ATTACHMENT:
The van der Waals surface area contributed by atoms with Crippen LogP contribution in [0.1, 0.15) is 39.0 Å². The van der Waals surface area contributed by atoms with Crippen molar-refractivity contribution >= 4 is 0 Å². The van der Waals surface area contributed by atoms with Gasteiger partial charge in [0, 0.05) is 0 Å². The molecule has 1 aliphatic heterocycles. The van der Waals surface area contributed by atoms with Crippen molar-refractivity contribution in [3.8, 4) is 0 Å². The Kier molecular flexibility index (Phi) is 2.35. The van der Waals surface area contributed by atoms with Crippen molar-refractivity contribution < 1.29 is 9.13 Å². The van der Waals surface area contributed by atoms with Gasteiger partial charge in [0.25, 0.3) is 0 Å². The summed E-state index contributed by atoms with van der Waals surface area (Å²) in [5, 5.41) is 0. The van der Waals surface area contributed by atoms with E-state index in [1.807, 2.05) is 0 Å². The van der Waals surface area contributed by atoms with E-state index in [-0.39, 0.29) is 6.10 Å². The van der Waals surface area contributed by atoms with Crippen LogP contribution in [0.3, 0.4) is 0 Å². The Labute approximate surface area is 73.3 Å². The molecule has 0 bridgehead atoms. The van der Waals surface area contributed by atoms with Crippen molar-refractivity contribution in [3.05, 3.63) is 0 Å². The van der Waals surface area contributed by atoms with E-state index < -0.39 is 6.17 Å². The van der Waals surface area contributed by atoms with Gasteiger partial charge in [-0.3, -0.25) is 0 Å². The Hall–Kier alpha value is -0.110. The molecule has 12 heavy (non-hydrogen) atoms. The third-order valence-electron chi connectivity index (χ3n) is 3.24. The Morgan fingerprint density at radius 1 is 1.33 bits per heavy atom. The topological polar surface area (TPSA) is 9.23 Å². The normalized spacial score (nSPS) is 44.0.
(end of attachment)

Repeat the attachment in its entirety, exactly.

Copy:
The van der Waals surface area contributed by atoms with Crippen LogP contribution in [0.1, 0.15) is 39.0 Å². The van der Waals surface area contributed by atoms with Crippen molar-refractivity contribution >= 4 is 0 Å². The van der Waals surface area contributed by atoms with Gasteiger partial charge in [0, 0.05) is 0 Å². The molecule has 1 aliphatic heterocycles. The van der Waals surface area contributed by atoms with Crippen molar-refractivity contribution in [3.8, 4) is 0 Å². The Kier molecular flexibility index (Phi) is 2.35. The van der Waals surface area contributed by atoms with Crippen molar-refractivity contribution < 1.29 is 9.13 Å². The van der Waals surface area contributed by atoms with Gasteiger partial charge in [0.25, 0.3) is 0 Å². The summed E-state index contributed by atoms with van der Waals surface area (Å²) in [5, 5.41) is 0. The van der Waals surface area contributed by atoms with E-state index in [1.807, 2.05) is 0 Å². The van der Waals surface area contributed by atoms with E-state index in [-0.39, 0.29) is 6.10 Å². The van der Waals surface area contributed by atoms with Crippen LogP contribution in [0.3, 0.4) is 0 Å². The Labute approximate surface area is 73.3 Å². The molecule has 0 bridgehead atoms. The van der Waals surface area contributed by atoms with Crippen molar-refractivity contribution in [3.05, 3.63) is 0 Å². The van der Waals surface area contributed by atoms with E-state index < -0.39 is 6.17 Å². The van der Waals surface area contributed by atoms with Gasteiger partial charge in [-0.3, -0.25) is 0 Å². The Hall–Kier alpha value is -0.110. The molecule has 12 heavy (non-hydrogen) atoms. The third-order valence-electron chi connectivity index (χ3n) is 3.24. The Morgan fingerprint density at radius 1 is 1.33 bits per heavy atom. The topological polar surface area (TPSA) is 9.23 Å². The normalized spacial score (nSPS) is 44.0.